Brenda’s Blog – July 14, 2015
“I am one and only one…”
My grandmother was the wife of a Southern Baptist pastor, the mother of five boys, and a great influence on generations in the Smith line. She repeated her life motto to me regularly on our visits:
“I am one and only one, I cannot do everything, but I can do something. What I can do, I ought to do; what I ought to do, by the Grace of God, I will do.” I wrote it out in calligraphy for her to hang in her apartment. After her death, I received it and now it hangs in my house as a reminder of her strength.
Jack Palance as the character “Curly” in the movie City Slickers sagely counseled Billy Crystal’s character and the others to “find the one thing that is most important in life.” He held up a finger, wordlessly emphasizing the one thing.
We are limited. The era of “having it all” is passe. Even neurological science is supporting the one thing by introducing research which shows our brains were not meant for hyperwarp multi-tasking. We have a unilateral configuration which works most effectively when following one task to completion. Sadly, our social patterns long ago trained us to do many things at one time. We reward those who drive themselves into a frenzy being productive. But perhaps this wasn’t God’s design for us.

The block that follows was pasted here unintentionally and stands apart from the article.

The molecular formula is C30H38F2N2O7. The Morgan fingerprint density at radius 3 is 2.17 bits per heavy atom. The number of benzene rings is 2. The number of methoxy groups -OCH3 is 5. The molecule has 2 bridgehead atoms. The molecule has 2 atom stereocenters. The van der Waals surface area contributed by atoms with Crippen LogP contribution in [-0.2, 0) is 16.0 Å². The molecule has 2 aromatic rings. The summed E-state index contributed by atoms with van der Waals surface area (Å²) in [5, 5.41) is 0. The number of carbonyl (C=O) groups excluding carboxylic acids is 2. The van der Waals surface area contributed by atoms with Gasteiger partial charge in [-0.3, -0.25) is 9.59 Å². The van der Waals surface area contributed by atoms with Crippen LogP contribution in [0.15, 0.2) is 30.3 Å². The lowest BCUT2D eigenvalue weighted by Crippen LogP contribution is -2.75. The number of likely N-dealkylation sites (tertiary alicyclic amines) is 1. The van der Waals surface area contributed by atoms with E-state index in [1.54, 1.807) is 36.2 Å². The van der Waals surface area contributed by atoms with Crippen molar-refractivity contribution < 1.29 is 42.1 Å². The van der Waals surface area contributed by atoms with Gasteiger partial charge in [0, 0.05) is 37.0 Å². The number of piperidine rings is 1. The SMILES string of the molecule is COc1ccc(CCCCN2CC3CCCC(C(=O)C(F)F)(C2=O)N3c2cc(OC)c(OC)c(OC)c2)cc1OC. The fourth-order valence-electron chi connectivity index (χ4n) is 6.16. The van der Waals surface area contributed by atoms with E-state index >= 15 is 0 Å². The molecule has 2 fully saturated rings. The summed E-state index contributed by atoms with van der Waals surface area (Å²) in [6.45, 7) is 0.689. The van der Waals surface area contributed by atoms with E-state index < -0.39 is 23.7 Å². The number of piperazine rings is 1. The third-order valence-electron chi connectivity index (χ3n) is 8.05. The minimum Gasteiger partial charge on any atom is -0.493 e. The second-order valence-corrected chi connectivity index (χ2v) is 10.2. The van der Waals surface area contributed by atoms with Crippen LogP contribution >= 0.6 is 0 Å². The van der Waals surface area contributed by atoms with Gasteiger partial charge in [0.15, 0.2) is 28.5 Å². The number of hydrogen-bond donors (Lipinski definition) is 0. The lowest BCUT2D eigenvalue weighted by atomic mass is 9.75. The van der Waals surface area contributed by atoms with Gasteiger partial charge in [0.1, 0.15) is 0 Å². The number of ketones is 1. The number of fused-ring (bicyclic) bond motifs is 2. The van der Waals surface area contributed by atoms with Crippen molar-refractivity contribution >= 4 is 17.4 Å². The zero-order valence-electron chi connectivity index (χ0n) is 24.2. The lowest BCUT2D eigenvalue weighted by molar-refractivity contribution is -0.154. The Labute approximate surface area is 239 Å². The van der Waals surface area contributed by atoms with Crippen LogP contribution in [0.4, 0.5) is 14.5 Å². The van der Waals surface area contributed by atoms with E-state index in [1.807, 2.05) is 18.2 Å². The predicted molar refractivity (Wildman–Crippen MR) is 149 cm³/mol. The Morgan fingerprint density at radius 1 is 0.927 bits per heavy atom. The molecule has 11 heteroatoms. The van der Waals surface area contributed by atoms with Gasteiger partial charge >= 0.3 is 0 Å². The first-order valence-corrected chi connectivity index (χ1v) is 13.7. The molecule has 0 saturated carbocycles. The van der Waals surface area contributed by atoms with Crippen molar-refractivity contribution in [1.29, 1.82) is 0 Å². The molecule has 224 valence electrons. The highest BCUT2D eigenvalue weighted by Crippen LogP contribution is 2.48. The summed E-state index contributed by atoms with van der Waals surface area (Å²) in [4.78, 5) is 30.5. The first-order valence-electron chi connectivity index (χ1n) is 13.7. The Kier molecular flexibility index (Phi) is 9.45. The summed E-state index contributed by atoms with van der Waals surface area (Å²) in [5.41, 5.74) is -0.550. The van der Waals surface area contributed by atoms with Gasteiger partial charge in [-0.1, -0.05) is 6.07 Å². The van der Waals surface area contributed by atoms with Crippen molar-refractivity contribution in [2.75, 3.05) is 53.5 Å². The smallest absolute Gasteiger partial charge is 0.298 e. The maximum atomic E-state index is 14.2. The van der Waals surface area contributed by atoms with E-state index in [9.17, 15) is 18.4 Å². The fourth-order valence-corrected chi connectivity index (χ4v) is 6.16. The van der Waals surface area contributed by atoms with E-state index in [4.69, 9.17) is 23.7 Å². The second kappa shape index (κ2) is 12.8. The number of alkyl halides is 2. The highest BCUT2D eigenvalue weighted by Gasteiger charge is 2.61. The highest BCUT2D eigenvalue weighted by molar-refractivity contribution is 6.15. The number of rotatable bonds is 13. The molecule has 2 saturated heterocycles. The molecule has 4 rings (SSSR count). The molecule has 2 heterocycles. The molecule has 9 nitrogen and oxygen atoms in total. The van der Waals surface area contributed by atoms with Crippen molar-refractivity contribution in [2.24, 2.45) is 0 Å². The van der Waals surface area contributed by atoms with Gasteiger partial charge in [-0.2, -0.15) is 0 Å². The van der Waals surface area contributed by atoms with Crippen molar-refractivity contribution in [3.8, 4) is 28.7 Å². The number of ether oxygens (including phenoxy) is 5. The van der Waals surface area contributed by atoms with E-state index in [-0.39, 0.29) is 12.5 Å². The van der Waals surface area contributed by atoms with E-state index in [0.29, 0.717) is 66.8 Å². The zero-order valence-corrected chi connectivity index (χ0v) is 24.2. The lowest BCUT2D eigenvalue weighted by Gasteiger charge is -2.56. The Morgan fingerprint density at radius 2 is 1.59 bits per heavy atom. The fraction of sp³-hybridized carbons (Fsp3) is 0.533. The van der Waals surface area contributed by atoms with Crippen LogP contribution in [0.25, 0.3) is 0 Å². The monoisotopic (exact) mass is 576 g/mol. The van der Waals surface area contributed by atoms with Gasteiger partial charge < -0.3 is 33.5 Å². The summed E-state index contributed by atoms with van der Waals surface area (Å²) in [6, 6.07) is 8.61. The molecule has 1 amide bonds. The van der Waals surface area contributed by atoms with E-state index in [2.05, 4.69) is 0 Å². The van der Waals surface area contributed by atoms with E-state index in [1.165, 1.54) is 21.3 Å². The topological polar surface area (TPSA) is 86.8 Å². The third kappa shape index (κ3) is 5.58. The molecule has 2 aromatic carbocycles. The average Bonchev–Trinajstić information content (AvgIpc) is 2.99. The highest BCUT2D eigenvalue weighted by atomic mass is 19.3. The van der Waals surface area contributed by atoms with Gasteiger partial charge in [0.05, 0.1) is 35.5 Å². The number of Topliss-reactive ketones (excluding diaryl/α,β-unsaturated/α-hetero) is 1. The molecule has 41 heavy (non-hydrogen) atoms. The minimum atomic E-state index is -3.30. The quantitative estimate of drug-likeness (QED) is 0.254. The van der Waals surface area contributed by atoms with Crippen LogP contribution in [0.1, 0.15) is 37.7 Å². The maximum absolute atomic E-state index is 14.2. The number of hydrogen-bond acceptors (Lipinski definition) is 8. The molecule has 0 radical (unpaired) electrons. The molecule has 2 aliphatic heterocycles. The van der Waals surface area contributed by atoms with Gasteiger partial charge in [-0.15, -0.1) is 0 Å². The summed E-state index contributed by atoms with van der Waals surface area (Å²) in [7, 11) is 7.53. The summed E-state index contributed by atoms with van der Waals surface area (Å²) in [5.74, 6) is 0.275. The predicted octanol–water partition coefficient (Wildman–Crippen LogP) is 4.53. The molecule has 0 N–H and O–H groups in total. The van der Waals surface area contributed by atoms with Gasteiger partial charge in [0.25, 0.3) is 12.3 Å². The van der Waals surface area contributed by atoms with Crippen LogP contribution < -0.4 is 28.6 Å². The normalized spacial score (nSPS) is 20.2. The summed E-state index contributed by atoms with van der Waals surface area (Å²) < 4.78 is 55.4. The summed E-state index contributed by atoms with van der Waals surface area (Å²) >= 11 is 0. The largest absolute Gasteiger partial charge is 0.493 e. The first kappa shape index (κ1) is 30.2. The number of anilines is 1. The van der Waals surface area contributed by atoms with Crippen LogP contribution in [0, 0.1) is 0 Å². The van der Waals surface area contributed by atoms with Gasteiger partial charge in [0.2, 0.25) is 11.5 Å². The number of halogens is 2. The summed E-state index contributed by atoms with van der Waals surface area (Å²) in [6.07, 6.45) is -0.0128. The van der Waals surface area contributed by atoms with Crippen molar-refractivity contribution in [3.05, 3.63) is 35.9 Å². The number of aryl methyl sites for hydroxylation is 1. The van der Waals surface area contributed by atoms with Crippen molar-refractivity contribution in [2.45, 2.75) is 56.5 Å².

What is most important to you? What is your one thing? What gets number one priority when allocating resources of time and energy?
I never did ask my grandmother what her “something” was, but I imagine she would have told me bringing up five boys to revere God, understand their responsibilities, and be grateful for their gifts.
Think about the times when you feel God’s pleasure. Think about the times when your return on effort is multiplied. Think about the times when you felt the joy of being used by God. Could these be indications of your one thing?
Of course, we are called on to operate in a world which demands much from us. But as far as it is possible, let’s join in the covenant to identify our one thing and by the grace of God, do it.